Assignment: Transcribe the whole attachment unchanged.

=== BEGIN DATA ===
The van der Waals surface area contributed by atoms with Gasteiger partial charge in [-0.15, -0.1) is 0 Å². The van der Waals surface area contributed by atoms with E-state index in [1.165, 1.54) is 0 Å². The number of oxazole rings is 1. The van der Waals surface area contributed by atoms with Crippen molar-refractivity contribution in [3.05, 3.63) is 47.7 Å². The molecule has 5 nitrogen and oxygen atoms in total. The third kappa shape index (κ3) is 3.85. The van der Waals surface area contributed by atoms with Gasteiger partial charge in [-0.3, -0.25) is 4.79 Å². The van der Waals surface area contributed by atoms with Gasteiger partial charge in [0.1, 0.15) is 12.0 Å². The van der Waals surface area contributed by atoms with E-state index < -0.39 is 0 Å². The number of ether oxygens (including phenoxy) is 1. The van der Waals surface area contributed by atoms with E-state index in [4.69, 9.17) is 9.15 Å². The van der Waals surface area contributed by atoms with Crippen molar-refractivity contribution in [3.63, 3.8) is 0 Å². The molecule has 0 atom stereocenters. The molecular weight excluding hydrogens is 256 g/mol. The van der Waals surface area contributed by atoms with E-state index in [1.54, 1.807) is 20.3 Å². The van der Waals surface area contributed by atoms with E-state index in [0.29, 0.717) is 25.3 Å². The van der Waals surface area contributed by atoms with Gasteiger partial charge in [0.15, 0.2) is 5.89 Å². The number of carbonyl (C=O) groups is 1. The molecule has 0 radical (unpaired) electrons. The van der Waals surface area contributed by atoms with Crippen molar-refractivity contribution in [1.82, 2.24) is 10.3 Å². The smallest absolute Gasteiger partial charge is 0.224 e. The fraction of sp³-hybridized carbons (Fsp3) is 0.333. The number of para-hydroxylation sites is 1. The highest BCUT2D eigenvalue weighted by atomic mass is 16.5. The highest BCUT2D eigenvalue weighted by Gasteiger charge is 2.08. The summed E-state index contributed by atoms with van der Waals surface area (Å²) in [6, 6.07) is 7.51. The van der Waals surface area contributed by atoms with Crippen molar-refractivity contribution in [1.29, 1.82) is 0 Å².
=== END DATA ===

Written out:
The van der Waals surface area contributed by atoms with Gasteiger partial charge in [-0.15, -0.1) is 0 Å². The van der Waals surface area contributed by atoms with E-state index in [1.165, 1.54) is 0 Å². The number of oxazole rings is 1. The van der Waals surface area contributed by atoms with Crippen molar-refractivity contribution in [3.05, 3.63) is 47.7 Å². The molecule has 5 nitrogen and oxygen atoms in total. The third kappa shape index (κ3) is 3.85. The van der Waals surface area contributed by atoms with Gasteiger partial charge in [-0.3, -0.25) is 4.79 Å². The van der Waals surface area contributed by atoms with Gasteiger partial charge in [0.1, 0.15) is 12.0 Å². The van der Waals surface area contributed by atoms with E-state index < -0.39 is 0 Å². The number of ether oxygens (including phenoxy) is 1. The van der Waals surface area contributed by atoms with E-state index in [4.69, 9.17) is 9.15 Å². The van der Waals surface area contributed by atoms with Crippen molar-refractivity contribution in [3.63, 3.8) is 0 Å². The molecule has 0 atom stereocenters. The molecular weight excluding hydrogens is 256 g/mol. The van der Waals surface area contributed by atoms with E-state index in [1.54, 1.807) is 20.3 Å². The van der Waals surface area contributed by atoms with E-state index in [0.29, 0.717) is 25.3 Å². The van der Waals surface area contributed by atoms with Gasteiger partial charge in [0.15, 0.2) is 5.89 Å². The number of carbonyl (C=O) groups is 1. The molecule has 0 radical (unpaired) electrons. The van der Waals surface area contributed by atoms with Crippen molar-refractivity contribution in [1.82, 2.24) is 10.3 Å². The smallest absolute Gasteiger partial charge is 0.224 e. The fraction of sp³-hybridized carbons (Fsp3) is 0.333. The number of para-hydroxylation sites is 1. The highest BCUT2D eigenvalue weighted by atomic mass is 16.5. The highest BCUT2D eigenvalue weighted by Gasteiger charge is 2.08. The summed E-state index contributed by atoms with van der Waals surface area (Å²) in [6, 6.07) is 7.51. The van der Waals surface area contributed by atoms with Crippen molar-refractivity contribution in [1.29, 1.82) is 0 Å².